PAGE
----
bcrowell

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bcrowell said:
The way I've often presented it in the past is that there is only one postulate: the laws of physics are the same in every inertial frame. Maxwell's equations are a law of physics, so #2 follows from #1.
I'm not a big fan of this view. What you're describing isn't a derivation of SR from the first postulate. It can at best be described as a derivation of SR from a mathematical reformulation of the first postulate and Maxwell's equations (which of course are already mathematical statements). But Maxwell's equations are absurdly complicated compared to the axiom that the invariant speed is finite, so what you're suggesting isn't a very elegant solution. It also seems to be wildly inconsistent with your own point (b):
bcrowell said:
(b) ...and there's clearly no reason to describe c as the speed of light. c is a geometrical property of spacetime, the maximum speed of causality.
There is certainly an inconsistency there. That's essentially why the first quote begins with "The way I've often presented it in the past is..." That was the way I used to present it until I understood it more deeply.

Einstein presented the structure of relativity as being closely tied to the theory of electromagnetic waves. With the benefit of another century's worth of hindsight, we can see that that's not really the right way to look at the foundations of relativity. It's just an accident of history that the only fundamental field known in 1905 was the EM field. The more modern point of view is that c is a property of spacetime, and massless particles just happen to propagate at that speed. Before I understood that, I used to teach SR from a point of view that followed Einstein's 1905 presentation, except that I telescoped the two postulates into one.
 
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But what do you mean by that phrase, exactly? When Einstein talked about the homogeneity of space, I assumed he was talking about one or more spacetime symmetries like translation invariance or rotation invariance. Newtonian physics certainly respects all these symmetries, but as I pointed out above, if you assume Newtonian laws but use the Lorentz transformation to define your coordinate systems, you can have a situation where in one coordinate system two rigid objects have equal and opposite velocities and equal lengths, but if the two objects are brought to rest relative to one another, their lengths are not equal.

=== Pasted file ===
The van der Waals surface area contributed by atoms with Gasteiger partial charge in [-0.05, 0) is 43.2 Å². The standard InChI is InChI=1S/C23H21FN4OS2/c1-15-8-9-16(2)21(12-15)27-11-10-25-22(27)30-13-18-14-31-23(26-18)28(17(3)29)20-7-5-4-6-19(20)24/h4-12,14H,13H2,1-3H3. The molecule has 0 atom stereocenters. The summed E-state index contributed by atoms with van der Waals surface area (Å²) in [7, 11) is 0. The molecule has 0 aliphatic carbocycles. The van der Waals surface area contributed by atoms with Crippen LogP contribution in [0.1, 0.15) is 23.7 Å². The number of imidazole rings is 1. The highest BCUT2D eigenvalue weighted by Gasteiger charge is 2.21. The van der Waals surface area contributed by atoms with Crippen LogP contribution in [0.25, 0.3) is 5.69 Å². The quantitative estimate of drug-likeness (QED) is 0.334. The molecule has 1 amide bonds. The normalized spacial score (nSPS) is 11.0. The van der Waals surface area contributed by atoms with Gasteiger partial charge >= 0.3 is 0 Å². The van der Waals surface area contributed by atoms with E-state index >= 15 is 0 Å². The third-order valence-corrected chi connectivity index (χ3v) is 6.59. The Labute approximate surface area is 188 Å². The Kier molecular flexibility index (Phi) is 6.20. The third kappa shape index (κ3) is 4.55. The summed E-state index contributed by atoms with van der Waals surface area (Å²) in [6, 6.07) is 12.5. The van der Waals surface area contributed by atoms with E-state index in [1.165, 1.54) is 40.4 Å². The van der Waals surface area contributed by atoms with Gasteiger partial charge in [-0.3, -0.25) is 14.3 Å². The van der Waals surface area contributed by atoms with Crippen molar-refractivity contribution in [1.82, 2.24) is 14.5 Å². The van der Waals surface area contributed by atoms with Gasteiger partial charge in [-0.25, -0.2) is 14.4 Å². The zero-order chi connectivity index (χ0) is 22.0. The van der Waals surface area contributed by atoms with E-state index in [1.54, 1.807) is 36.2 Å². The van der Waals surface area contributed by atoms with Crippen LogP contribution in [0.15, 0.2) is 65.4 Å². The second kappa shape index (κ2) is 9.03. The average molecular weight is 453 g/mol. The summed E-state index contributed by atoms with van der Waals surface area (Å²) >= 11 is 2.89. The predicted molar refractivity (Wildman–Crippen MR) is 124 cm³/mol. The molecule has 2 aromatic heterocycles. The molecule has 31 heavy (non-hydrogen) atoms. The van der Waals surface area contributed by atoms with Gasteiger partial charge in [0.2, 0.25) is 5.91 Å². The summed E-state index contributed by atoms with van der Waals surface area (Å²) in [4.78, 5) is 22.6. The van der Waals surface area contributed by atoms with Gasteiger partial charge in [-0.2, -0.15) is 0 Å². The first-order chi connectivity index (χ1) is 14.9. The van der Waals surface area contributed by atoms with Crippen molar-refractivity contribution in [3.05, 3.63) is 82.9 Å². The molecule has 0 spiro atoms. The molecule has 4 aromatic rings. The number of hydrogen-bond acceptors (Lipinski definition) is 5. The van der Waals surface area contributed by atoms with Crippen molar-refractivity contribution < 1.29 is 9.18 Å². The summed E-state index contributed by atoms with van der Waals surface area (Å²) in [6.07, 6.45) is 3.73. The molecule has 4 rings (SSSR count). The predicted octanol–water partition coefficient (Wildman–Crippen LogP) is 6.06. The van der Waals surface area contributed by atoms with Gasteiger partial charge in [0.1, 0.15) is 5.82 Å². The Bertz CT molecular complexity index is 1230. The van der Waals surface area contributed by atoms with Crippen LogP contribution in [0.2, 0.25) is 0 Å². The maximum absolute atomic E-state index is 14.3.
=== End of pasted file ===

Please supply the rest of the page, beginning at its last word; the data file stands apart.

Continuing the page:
Rotational invariance sounds about right for what I am describing. In other words, the physics is observed the same in a particular frame in every direction. That is not the same as the physics being the same in every frame, since potentially the physics could still be observed differently in differrent frames, but still the same in every direction in the same frame if space is homogeneous.
 

JesseM

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Rotational invariance sounds about right for what I am describing. In other words, the physics is observed the same in a particular frame in every direction. That is not the same as the physics being the same in every frame, since potentially the physics could still be observed differently in differrent frames, but still the same in every direction in the same frame if space is homogeneous.
But without the first postulate, I don't see why rotational invariance in the laws of physics themselves should imply rotational invariance in the set of coordinate systems you happen to be using. As I said, the laws of Newtonian physics themselves exhibit rotational invariance, but if you use the coordinate systems given by the Lorentz transformation to describe a Newtonian universe, you will find that in some frames physically identical objects are shrunk more when going in one direction than the other. Likewise, in our own relativistic universe, if you choose to use some non-inertial coordinate system you may find that in that coordinate system objects behave differently in different directions, that doesn't mean that the laws of physics aren't rotationally invariant.
 
But without the first postulate, I don't see why rotational invariance in the laws of physics themselves should imply rotational invariance in the set of coordinate systems you happen to be using. As I said, the laws of Newtonian physics themselves exhibit rotational invariance, but if you use the coordinate systems given by the Lorentz transformation to describe a Newtonian universe, you will find that in some frames physically identical objects are shrunk more when going in one direction than the other. Likewise, in our own relativistic universe, if you choose to use some non-inertial coordinate system you may find that in that coordinate system objects behave differently in different directions, that doesn't mean that the laws of physics aren't rotationally invariant.